Archive for the ‘Ink’ Category


More Sailor Ink Sources


More Sailor ink sources from @LokYouTan on Twitter:



Noodler’s Australian Roses Samples


Interested in more images of the new version of Noodler’s Black Swan in Australian Roses? Online swatches are iffy prospects at best, so take these as approximations – not absolute color representations. The dot is more accurate than the written page, but that’s only on my monitor.



For The Adventurous – Sailor Ink In The Wild


If you are willing to make an ink purchase through a source other than your favorite stockist, there are a few options for those lamenting the loss of the retired Sailor colors.

  • Bungbox sells Sailor in tall bottles that I’ve seen used for limited edition releases in the past. The descriptions are not necessarily descriptive of the ink color, but in some instances, at least entertaining. Contact to place your order.
  • A few Bungbox inks are available through Amazon, but the shipping cost is significant.
  • Cool-Japan has the Sailor Kobe line, but rumor has it he can be sweet-talked into offering Bungbox ink as well. His shipping cost is lower than Bungbox though his per bottle price is higher. The net effect can be a significant savings. Cool-Japan has a good reputation if you have any concerns about ordering via eBay.

If you’ve got to have an exotic Sailor ink rather than the standard fare from U.S. retailers, grab a bottle or two while you can. It’s not like you have too many inks already, is it?


J. Herbin In A 10 ml Bottle


J. Herbin ink is a longtime favorite and the first brand I explored when blue and black became old. Poussière de Lune and Lie de Thé hooked me and I’ve never looked back. Much to my delight, JH have released 10ml bottles that make it inexpensive and easy to sample more of their colors. Jet Pens is offering the cute little dears at $4.75 a pop. With free shipping for orders over $25, you can steal a half dozen for a mere $28.50. For six bottles of color, I’m on board. Are you?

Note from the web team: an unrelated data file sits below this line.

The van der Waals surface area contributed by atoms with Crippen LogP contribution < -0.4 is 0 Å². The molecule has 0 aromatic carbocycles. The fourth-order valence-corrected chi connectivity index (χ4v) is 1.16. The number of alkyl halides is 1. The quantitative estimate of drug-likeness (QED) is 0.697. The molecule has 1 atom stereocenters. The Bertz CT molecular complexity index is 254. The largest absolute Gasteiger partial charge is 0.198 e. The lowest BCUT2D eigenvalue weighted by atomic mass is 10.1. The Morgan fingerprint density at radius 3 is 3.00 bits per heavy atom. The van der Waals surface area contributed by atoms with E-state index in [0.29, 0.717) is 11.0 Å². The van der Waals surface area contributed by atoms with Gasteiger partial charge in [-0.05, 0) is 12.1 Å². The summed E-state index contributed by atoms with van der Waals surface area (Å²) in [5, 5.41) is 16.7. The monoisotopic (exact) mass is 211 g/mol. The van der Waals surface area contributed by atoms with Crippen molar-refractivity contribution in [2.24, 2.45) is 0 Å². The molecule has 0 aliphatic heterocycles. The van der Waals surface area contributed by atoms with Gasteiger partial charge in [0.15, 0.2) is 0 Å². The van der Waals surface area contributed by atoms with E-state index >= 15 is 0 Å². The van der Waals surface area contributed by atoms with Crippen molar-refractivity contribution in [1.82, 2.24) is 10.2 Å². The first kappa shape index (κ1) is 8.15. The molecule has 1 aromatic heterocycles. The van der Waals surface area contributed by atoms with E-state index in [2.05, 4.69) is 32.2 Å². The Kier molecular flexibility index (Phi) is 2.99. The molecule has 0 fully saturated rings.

Sailor Jentle Ink – Four Seasons Nioi-sumire (Sweet Violet)


Sailor has revised its line of inks to a very narrow selection. The staples of black, blue and blue-black remain along with the collection called The Four Seasons. The quality hasn’t changed – just the color variety.

Elaine at Jet Pens sent a bottle of Nioi-sumire or Sweet Violet for review. It is a dark blue that only hints at purple. Perhaps the intention is to provide a dark color for the workplace. Tilt the paper just so and the color shifts from blue to a vaguely dark purple. This may be just the right thing for the Japanese marketplace, but rather unimpressive compared to other lines of ink.

Sailor continues to have that odor associated with a good measure of biocide so it should remain fresh for a long time. The carton has the date of manufacture, an advantage when estimating shelf life. My bottle of Peach Pink is dated January 20, 2011 and is absolutely perfect after 3 1/2 years. My bottle of the long discontinued Sailor Brown does not have a date, but remains viable after ten years on my shelf. That’s no guarantee for the latest batch, but it is encouraging.

If you would like an ink that isn’t quite dark blue and offers quality and performance, Nioi-sumire should fit. There are seven other colors including a couple of promising greens and a plum, so grab one of those if you are a Sailor fan seeking something a little different. No pink, red or orange so look elsewhere for those colors.

The paper is Clairefontaine from my summer notebook and it is right fond of Sailor ink. Now that’s a combination I can highly recommend.


Orange Delights From Ink To Paint


Orange is a happy color and a good way to greet the week. While testing (playing) with some orange watercolors, the mail arrived with some orange delights from Karen at Exaclair including an orange Rhodia Webnotebook and a bottle of J. Herbin Orange Indien. Thus orange delights for a happy start to the work week. Lucky me!


Frustrating Noodler’s Ink News


Are you a fan of Noodler’s Black Swan in Australian Roses (a/k/a BSAR)? Well, savor what you’ve got because it ain’t no more. The most recent batch has experienced a significant color shift due to a change in the dye. The original dye is no longer available so this is it, folks. The end of the line.

The new formula is deep violet, plain and simple. This isn’t Nathan’s doing, but I do think he should have retired Australian Roses and introduced the new ink under its own name. Black Swan in Violette Roses would have expressed the new color very well.



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